by Julie Garden-Robinson, Ph.D., R.D., L.R.D. @jgardenrobinson
“Mom, what if raw meat juice dripped on a pear in my fridge?” my daughter asked in a text. “If I wash it, will it be safe to eat?”
I like when my young adult children finally think I know something.
I thought about the potential organisms that might be in the meat juice. Meat juice could contain Salmonella or E. coli, for example.
In some cases, ingesting just 10 cells of a microorganism can make you extremely ill. Sometimes foodborne illnesses can be fatal or have lifelong health consequences.
Could the juice have permeated the peeling through a blemish or cut and entered the fruit? Maybe or maybe not. If the juice entered the flesh of the fruit, you cannot “wash it away.” Was eating the raw pear worth the risk?
My daughter probably was wondering why I was not immediately returning her text.
“Rinse it well under running water, and then cook it by poaching in boiling water or baking. You need to heat it to kill the bacteria,” I recommended.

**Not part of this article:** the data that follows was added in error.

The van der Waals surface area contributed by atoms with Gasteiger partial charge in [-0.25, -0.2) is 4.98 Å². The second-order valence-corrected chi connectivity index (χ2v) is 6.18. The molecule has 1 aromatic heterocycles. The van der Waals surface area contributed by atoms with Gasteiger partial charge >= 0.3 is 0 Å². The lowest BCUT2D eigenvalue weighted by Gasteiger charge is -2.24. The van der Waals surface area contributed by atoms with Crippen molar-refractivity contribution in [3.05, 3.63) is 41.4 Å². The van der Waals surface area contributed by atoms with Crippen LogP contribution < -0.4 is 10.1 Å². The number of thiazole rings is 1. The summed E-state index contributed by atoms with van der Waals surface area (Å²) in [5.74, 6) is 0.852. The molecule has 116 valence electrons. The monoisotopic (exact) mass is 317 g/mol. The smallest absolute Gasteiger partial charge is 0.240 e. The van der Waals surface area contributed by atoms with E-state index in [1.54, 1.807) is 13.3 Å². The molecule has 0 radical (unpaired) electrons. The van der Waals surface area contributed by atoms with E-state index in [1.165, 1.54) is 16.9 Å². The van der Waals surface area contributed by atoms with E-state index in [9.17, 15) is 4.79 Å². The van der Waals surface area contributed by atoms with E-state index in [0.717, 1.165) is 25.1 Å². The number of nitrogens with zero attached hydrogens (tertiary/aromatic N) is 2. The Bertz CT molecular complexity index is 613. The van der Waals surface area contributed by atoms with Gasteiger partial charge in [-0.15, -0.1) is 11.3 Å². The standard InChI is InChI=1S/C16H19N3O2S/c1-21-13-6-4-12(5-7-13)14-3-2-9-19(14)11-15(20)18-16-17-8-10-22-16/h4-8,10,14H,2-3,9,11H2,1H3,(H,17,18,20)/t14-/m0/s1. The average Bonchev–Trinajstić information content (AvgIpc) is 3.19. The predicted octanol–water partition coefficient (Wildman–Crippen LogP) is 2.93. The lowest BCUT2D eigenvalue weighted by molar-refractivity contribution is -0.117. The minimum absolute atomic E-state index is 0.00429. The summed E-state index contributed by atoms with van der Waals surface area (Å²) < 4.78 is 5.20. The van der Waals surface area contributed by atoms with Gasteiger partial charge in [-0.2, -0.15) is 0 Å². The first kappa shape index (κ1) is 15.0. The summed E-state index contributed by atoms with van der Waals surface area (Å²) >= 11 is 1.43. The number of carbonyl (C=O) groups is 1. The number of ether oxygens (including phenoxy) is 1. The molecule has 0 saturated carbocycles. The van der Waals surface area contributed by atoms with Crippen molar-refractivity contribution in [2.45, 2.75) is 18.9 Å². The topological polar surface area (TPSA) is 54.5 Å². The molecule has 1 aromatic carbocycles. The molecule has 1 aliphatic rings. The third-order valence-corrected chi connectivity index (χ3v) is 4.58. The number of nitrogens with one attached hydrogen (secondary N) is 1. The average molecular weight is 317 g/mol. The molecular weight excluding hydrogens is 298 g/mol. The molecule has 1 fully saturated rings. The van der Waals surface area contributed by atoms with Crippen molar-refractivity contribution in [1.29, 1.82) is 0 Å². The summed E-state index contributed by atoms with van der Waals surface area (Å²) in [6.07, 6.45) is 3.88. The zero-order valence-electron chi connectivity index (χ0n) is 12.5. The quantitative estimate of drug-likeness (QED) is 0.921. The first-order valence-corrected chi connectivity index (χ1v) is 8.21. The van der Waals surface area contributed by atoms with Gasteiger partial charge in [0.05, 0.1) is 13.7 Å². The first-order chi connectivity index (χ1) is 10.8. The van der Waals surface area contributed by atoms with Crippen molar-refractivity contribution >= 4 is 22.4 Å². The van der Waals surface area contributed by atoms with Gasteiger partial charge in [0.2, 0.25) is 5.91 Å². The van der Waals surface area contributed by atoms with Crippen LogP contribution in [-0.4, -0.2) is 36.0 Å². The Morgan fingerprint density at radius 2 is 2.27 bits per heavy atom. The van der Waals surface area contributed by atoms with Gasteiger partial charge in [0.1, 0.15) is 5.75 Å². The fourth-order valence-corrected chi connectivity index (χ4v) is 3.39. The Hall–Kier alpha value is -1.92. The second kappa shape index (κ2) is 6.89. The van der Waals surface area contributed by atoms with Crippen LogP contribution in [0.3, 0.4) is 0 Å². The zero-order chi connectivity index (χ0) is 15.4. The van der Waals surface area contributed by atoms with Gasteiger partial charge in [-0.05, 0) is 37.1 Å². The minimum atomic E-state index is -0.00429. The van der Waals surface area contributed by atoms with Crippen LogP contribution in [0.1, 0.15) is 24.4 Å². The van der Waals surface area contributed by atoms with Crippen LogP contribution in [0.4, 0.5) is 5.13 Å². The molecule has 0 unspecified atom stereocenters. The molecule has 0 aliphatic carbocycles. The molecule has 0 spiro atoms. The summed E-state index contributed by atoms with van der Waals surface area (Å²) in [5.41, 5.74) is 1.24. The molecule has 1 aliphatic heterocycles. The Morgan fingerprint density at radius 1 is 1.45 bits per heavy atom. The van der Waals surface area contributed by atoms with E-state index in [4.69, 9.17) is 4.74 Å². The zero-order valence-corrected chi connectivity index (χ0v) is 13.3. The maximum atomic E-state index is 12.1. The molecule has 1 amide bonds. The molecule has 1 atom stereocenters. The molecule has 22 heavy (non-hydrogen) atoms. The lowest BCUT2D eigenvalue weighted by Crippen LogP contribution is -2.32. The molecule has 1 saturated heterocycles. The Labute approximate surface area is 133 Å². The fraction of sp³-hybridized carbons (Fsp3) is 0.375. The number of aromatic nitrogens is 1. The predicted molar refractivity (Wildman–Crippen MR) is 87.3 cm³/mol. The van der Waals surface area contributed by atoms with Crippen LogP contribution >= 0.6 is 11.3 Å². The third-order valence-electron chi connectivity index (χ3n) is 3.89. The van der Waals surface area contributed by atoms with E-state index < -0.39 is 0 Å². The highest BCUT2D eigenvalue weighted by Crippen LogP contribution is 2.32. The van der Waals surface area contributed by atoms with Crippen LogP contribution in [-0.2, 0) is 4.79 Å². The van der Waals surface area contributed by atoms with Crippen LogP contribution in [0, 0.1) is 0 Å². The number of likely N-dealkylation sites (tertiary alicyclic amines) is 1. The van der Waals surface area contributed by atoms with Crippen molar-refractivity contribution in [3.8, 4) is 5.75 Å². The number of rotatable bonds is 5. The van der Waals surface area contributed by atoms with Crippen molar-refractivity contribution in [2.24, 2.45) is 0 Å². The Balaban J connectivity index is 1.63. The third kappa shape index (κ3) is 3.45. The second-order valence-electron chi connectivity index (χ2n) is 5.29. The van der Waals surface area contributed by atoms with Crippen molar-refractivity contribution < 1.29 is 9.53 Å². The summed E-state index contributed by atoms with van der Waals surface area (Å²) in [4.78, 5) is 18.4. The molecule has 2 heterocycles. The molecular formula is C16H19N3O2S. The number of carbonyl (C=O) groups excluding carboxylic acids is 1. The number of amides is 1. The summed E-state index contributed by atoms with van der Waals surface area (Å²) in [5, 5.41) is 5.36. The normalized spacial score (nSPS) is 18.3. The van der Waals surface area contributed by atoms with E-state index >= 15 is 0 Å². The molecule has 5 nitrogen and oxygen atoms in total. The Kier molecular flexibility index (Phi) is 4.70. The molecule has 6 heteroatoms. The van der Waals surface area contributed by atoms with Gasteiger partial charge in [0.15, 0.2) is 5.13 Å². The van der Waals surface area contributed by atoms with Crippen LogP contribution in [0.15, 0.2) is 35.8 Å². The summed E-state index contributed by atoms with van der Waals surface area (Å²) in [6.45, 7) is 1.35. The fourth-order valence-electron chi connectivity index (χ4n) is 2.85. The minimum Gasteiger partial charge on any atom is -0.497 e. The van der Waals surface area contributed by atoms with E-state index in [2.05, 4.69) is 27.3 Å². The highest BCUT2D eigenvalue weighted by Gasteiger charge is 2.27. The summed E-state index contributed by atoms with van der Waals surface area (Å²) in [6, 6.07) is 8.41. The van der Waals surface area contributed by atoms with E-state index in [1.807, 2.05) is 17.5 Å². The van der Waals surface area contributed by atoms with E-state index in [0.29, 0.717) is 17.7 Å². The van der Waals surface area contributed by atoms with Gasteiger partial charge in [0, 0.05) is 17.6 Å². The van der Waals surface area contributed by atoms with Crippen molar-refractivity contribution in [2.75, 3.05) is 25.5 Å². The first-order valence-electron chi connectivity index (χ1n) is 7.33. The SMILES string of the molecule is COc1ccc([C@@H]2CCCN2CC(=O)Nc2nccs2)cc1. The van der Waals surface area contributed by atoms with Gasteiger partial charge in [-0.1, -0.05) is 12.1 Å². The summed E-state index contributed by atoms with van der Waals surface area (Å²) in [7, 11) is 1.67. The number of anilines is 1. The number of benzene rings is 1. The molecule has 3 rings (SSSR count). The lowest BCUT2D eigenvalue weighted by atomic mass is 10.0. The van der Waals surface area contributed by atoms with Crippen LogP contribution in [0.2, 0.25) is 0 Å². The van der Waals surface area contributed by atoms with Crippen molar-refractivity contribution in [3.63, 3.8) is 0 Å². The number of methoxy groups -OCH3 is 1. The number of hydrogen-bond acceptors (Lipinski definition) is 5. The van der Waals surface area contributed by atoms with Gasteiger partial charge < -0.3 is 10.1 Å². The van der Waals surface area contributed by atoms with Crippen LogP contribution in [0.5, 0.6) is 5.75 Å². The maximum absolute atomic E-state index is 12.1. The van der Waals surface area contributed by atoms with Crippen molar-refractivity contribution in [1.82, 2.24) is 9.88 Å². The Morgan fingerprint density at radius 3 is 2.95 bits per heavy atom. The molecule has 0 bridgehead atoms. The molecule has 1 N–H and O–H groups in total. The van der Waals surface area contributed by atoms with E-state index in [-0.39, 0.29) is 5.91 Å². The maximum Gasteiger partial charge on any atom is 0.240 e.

Poaching is a method of simmering food in a small amount of liquid so the food cooks by steaming. A poached pear with cinnamon sauce is quite tasty.
“In the future, be sure to put the thawing meat in a pan and put it under ready-to-eat fruits in the refrigerator,” I added.
I guess my daughter threw the pear away. I should have texted her a poached pear recipe.
Unfortunately, 40% of food produced in the U.S. is wasted, and the average consumer throws away 1.1 pounds of food every day. That adds up to more than 400 pounds of wasted food per person every year.
National studies of municipal solid waste have shown that food accounts for more than 20% of total waste. Food waste accounts for more than plastic (18%), paper (15%), rubber (12%) and wood (8%).
We in the field of nutrition usually recommend eating more fruits and vegetables. Unfortunately, fruits and vegetables make up about one-third of food lost through spoilage and discarding.
As we enter a season of family gatherings with increased food costs, there are some simple things you can do to reduce food waste. Be aware of how much food you throw away, and consider buying less of those items. Put a list on your fridge of the perishable foods you should eat in a short time. Plan meals a week at a time, and avoid impulse buys when you shop for groceries.
Most importantly, consider food preservation all year. Freezing is one of the easiest methods to use, if you have the freezer storage space available. North Dakota State University Extension’s Food Freezing Guide, available here, is a free resource that can help you reduce food waste and get the most out of your food dollar.
Julie Garden-Robinson is a North Dakota State University Extension food and nutrition specialist and professor in the Department of Health, Nutrition and Exercise Sciences.